Once, during the climax of an exciting game when an opposing player was only a few yards shy of a touchdown--with a 49er closing in on him from behind--I found myself jumping into the air, screaming loudly, "Kill him!" It was a shocking development for someone who had always had trouble harming even a spider or fly, preferring instead to simply usher them out the window.

My man Leo tried to explain the complexities of football to me, but I couldn't quite make sense of it all. For example, there's the fullback and the halfback, but the man who makes the greatest effort gets the smallest title--quarterback! In my opinion, he's been shortchanged. On the other hand, it was sort of nice to see the touchback kneel down at the goalpost to say a "Hail Mary" on the Sabbath.

The men in my family were surprised at my turnaround, so surprised, in fact, that they bought me 49er presents to celebrate my altered view of football. Leo presented me with a red 49er sweatshirt, my brother-in-law Richard sent me a white one, and my son Jan gave me a T-shirt. They were thrilled that I had embraced their favorite sport so wholeheartedly.

Mine was not as unusual a conversion as one might think. I have spoken with quite a few older women who have undergone the same metamorphosis, and we all agreed that it was one man alone, Joe Montana, who brought it about. Because of his magical performance, he made the game enjoyable (if not completely understandable). There was something gently fluid yet intensely powerful about the way he moved. He was able to telegraph his love of the game over the air waves, and when he lifted his arms high with success, he lifted us too!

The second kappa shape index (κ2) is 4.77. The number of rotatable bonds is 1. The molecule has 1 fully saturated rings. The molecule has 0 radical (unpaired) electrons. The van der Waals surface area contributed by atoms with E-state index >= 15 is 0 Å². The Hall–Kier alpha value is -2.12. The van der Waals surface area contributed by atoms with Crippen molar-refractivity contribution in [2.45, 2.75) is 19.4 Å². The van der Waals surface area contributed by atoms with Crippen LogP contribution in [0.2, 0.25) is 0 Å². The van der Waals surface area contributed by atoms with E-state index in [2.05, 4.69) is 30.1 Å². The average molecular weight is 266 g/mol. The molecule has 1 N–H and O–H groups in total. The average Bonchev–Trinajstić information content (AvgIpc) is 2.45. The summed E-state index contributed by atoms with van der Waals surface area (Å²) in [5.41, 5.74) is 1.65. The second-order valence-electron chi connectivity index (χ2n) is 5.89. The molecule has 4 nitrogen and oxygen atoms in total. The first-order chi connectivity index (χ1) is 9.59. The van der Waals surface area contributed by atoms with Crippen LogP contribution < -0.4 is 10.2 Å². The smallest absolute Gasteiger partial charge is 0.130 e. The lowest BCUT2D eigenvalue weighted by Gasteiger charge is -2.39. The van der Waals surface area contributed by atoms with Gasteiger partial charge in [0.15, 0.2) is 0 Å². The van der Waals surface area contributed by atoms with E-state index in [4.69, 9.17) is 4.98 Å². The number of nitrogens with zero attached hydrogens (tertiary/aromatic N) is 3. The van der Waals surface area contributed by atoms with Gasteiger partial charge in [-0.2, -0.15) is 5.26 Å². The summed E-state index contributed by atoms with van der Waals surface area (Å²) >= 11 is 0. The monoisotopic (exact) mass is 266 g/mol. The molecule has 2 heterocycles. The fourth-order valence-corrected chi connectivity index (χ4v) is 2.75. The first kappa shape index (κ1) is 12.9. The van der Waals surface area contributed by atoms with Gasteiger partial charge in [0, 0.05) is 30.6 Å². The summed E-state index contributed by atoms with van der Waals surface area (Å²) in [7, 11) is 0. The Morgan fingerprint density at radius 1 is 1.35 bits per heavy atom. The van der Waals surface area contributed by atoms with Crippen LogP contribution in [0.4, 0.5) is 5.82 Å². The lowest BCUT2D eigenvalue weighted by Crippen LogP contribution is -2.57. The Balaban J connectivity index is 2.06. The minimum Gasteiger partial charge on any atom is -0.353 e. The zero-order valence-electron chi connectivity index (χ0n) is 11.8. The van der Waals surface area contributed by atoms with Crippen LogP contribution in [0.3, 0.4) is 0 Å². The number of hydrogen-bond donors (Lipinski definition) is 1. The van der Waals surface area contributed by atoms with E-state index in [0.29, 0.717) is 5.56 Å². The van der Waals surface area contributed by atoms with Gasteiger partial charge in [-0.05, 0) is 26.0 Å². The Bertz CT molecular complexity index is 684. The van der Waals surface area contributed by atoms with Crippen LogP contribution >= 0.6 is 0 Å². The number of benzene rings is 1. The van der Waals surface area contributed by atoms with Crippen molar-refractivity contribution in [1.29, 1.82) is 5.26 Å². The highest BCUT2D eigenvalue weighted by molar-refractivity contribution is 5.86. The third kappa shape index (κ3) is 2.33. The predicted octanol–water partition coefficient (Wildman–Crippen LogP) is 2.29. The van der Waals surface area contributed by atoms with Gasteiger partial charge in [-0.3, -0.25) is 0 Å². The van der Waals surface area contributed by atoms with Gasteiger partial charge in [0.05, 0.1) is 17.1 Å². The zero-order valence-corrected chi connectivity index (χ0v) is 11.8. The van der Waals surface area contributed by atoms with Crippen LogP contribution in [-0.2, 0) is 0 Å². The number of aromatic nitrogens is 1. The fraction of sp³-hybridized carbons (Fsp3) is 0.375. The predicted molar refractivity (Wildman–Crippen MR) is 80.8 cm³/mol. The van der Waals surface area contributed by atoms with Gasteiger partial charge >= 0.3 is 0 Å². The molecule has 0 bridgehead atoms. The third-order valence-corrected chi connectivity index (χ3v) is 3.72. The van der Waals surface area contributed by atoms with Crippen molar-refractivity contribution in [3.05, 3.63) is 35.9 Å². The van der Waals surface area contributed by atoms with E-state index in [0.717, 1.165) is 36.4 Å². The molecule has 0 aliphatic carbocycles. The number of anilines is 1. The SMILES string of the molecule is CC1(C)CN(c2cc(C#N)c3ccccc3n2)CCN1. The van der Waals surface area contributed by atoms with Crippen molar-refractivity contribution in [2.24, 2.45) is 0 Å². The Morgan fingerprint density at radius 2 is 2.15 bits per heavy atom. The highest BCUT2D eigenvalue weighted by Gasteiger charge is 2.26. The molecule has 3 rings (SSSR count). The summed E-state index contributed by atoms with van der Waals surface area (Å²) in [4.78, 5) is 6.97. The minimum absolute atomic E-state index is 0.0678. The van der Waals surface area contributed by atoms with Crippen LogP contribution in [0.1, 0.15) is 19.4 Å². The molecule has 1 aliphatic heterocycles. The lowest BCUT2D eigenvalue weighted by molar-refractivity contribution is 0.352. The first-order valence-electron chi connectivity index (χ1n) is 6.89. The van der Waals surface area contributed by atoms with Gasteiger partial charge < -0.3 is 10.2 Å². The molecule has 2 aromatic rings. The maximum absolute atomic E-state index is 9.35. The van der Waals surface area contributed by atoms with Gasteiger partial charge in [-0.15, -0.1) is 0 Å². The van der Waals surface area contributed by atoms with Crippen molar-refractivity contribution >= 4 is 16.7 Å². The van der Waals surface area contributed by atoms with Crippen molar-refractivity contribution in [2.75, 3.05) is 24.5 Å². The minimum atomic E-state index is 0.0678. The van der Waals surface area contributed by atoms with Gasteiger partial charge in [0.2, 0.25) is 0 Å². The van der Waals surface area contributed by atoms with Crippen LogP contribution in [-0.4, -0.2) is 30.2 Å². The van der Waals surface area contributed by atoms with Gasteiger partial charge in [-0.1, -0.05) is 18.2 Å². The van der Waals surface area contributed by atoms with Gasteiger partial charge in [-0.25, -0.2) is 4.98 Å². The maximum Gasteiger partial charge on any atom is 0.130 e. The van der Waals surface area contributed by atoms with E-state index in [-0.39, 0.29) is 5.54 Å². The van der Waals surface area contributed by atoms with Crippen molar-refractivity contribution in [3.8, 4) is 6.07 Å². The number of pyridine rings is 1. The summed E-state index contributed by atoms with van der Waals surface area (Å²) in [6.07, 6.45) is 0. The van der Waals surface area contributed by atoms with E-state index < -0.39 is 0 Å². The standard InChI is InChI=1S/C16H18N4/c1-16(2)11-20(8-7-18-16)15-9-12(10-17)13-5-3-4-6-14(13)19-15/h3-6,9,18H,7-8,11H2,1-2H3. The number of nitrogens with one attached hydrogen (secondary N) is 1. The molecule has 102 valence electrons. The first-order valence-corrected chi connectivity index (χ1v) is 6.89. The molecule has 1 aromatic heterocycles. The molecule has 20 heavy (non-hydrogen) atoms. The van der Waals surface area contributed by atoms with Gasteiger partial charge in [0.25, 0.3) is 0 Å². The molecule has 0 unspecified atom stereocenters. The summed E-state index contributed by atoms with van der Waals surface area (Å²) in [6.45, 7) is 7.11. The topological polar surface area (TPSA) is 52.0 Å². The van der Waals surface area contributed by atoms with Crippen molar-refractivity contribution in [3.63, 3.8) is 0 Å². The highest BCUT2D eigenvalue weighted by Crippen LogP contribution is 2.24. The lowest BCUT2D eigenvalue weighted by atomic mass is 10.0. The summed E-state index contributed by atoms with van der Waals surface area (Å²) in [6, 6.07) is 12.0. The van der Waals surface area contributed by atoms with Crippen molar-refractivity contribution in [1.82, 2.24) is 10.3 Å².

When the last few years of surgery kept Joe from the game, we earnestly dreamed of his triumphant recovery and return to the gridiron. A couple of months ago [early 1993], upon reading that he was going to leave San Francisco to play for either Phoenix or Kansas City, I felt dismay, then anger and disgruntlement, which left me on the verge of burning my cherished 49er sweatshirts in the fireplace. But then I received a call from my nephew John, who advised me not to act rashly, because the latest news was that our Joe Montana had been named San Francisco's designated quarterback. Happy day!

Unfortunately, that was just one happy day. Within 48 hours of the announcement, Joe and the 49ers had sealed a deal with Kansas City. During a week in April, the conflicting stories kept us all in suspense and partially eased the hysteria. By the time the facts finally surfaced, we were prepared to accept Joe's decision, but with sadness.

Joe Montana has made us extremely proud and grateful that he belonged to us for 14 glorious years, and led us to four Super Bowl championships. We still have a team, a good one--but the heart of it has been transplanted, along with a part of our own hearts.

When the 49ers eventually face off against the Kansas City Chiefs, it is going to be difficult to root against Joe Montana. And if it proves to be impossible, I might have to put a match to those 49er sweatshirts...well, maybe not all of them.